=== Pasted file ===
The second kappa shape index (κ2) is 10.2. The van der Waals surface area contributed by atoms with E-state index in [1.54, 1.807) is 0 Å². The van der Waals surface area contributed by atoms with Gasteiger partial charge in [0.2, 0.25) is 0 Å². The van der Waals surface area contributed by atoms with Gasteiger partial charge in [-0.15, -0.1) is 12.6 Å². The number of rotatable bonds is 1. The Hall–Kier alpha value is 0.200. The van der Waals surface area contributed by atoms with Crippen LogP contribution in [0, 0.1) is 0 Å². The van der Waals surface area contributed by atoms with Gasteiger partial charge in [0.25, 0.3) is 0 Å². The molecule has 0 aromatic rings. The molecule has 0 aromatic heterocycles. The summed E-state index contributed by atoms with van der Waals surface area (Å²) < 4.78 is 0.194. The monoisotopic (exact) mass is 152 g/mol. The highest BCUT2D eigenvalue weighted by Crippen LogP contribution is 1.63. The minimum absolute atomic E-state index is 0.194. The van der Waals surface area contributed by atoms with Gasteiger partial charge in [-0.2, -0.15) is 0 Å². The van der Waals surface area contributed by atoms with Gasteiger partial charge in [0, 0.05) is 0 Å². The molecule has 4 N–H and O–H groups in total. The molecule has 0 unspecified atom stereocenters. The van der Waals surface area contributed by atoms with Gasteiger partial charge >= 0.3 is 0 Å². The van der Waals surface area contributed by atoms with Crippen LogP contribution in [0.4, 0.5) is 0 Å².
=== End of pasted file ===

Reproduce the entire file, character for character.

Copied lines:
The second kappa shape index (κ2) is 10.2. The van der Waals surface area contributed by atoms with E-state index in [1.54, 1.807) is 0 Å². The van der Waals surface area contributed by atoms with Gasteiger partial charge in [0.2, 0.25) is 0 Å². The van der Waals surface area contributed by atoms with Gasteiger partial charge in [-0.15, -0.1) is 12.6 Å². The number of rotatable bonds is 1. The Hall–Kier alpha value is 0.200. The van der Waals surface area contributed by atoms with Crippen LogP contribution in [0, 0.1) is 0 Å². The van der Waals surface area contributed by atoms with Gasteiger partial charge in [0.25, 0.3) is 0 Å². The molecule has 0 aromatic rings. The molecule has 0 aromatic heterocycles. The summed E-state index contributed by atoms with van der Waals surface area (Å²) < 4.78 is 0.194. The monoisotopic (exact) mass is 152 g/mol. The highest BCUT2D eigenvalue weighted by Crippen LogP contribution is 1.63. The minimum absolute atomic E-state index is 0.194. The van der Waals surface area contributed by atoms with Gasteiger partial charge in [-0.2, -0.15) is 0 Å². The van der Waals surface area contributed by atoms with Gasteiger partial charge in [0, 0.05) is 0 Å². The molecule has 4 N–H and O–H groups in total. The molecule has 0 unspecified atom stereocenters. The van der Waals surface area contributed by atoms with Gasteiger partial charge >= 0.3 is 0 Å². The van der Waals surface area contributed by atoms with Crippen LogP contribution in [0.4, 0.5) is 0 Å².